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Christian Huygens (1629 - 1695)
Christian Huygens
Christian Huygens on the Web
Christian Huygens
Related Innovations
Mathematicians
Mechanical Pendulum Clocks
Telescopes
By Mary Bellis

Christian Huygens was a Dutch physicist, mathematician, astronomer, and inventor who was the leading proponent of the wave theory of light. He also made important contributions to mechanics, stating that in a collision between bodies, neither loses nor gains "motion'' (his term for momentum). In astronomy, he discovered Titan (Saturn's largest moon) and was the first to correctly identify the observed elongation of Saturn as the presence of Saturn's rings.

Christian Huygens was born at the Hague on April 14, 1629, and died there on July 8, 1695. He generally wrote his name as Christiaan Hugens, and it is also sometimes written as Huyghens. 

Telescope Lenses
In 1654, his attention was directed to the improvement of the telescope. Together with his brother, Christian Huygens devised a new and better way of grinding and polishing lenses. As a result of these improvements, Huygens was able during 1655 and 1656 to resolve numerous astronomical questions of the day including the fact that Saturn's rings were made of rocks and the presence of Titan.

Pendulum Clock and Watches
In 1656, Huygens invented the first pendulum clock, as described in his 1658 article "Horologium". The time-pieces previously in use had been balance-clocks, Chris Huygens' pendulum clock was regulated by a mechanism with a "natural" period of oscillation and had an error of less than 1 minute a day, the first time such accuracy had been achieved. His later refinements reduced his clock's errors to less than 10 seconds a day.

Around 1675, Huygens developed the balance wheel and spring assembly, still found in some of today's wrist watches. This improvement allowed 17th century watches to keep time to 10 minutes a day. Watches or portable clocks had been invented early in the sixteenth century, however, they were clumsy and unreliable, being driven by a main spring and regulated by a conical pulley and verge escapement. The first watch whose motion was regulated by a balance spring was made in Paris under Huygens' directions, which he gave as a gift to Louis XIV the King of France.

Achromatic Eye-Piece
The increasing intolerance of the French Catholics for his science led to Christian Huygens' return to Holland in 1681. He then devoted himself to the construction of lenses of enormous focal length. Three telescopes he made with of focal lengths of 123 feet, 180 feet, and 210 feet, were given to the Royal Society of London where they remained. It was about this time that Christian Huygens discovered the achromatic eye-piece (for a telescope) which is named after him.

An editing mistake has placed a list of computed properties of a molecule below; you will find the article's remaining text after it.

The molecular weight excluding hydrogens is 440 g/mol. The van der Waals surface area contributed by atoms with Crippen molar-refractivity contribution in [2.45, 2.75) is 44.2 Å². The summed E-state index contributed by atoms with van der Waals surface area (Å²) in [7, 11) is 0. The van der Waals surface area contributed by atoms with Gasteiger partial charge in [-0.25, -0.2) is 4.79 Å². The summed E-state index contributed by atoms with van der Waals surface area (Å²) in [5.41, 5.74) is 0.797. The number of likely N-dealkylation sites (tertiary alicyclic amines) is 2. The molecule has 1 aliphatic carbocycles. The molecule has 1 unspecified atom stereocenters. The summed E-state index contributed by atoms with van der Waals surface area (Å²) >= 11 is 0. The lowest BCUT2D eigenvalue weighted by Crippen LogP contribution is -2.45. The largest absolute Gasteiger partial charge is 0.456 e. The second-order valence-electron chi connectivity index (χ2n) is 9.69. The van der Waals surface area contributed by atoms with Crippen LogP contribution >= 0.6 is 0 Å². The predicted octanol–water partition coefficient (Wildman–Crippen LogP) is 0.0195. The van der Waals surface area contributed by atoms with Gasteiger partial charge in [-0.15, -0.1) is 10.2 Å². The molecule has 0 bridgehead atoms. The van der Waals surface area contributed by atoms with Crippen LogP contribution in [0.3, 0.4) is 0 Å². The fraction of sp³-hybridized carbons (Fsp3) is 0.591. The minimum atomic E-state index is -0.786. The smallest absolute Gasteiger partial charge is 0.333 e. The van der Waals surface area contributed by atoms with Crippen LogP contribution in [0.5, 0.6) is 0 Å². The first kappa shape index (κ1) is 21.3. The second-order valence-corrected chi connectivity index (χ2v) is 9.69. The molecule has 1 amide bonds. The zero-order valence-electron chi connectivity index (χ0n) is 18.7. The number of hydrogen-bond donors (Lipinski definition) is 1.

Other Achievements
The most important of Christian Huygens' written works was his "Horologium Oscillatorium" published in Paris in 1673, it discussed the mathematics surrounding pendulum motion and the law of centrifugal force for uniform circular motion.

In 1680, Christian Huygens designed (but never built) an internal combustion engine that was be fueled with gunpowder.

In 1689, he traveled to England in order to meet with Isaac Newton, whose Principia had been published in 1687. Christian Huygens fully recognized the intellectual merits of the work, however, he thought that Newton's theory was incomplete because it did not explain gravitation by any mechanical means.

In 1690, Christian Huygens published his treatise on light in which the undulatory theory was expounded and explained. The general idea of the theory had been suggested by Robert Hooke in 1664, however, not in great detail. Up to that point in time, only three theories have been suggested about the mechanics of light. 

  1. Either the eye sent out something, which feels the object (as the Greeks believed); 
  2. or the object perceived sent out something which hits or affects the eye (as assumed in the emission theory); 
  3. or there was some medium between the eye and the object, and the object caused changes in the form or condition of this intervening medium affecting the eye (as Robert Hooke and Christian Huygens supposed in the wave or undulatory theory). 

According to this last theory space is filled with an extremely rare ether, and light is caused by a series of waves or vibrations in this ether, which are set in motion by the pulsations of the luminous body. From this third theory, Christian Huygens deduced the laws of reflection and refraction, explained the phenomenon of double refraction, and gave a construction for the extraordinary ray in biaxial crystals; while he found by experiment the chief phenomena of polarization.

Before he died Christian Huygens wrote "Cosmotheoros, or Conjectures Concerning the Planetary Worlds", a non-fictional premise on life on other planets.

Continue with > Telescopes or Mechanical Pendulum Clocks

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Huygens Principle
A very general principle applying to all forms of wave motion which states that every point on the instantaneous position of an advancing phase front (wave front) may be regarded as a source of secondary spherical wavelets. The position of the phase front a moment later is then determined as the envelope of all the secondary wavelets (ad infinitum).

This principle, stated by Dutch physicist Christian Huygens (1629-95), is extremely useful in understanding effects due to refraction, reflection, diffraction, and scattering of all types of radiation, including sonic radiation as well as electromagnetic radiation and applying even to ocean-wave propagation.

Bibliography
A Short Account of the History of Mathematics by W. W. Rouse Ball - 1908
NASA

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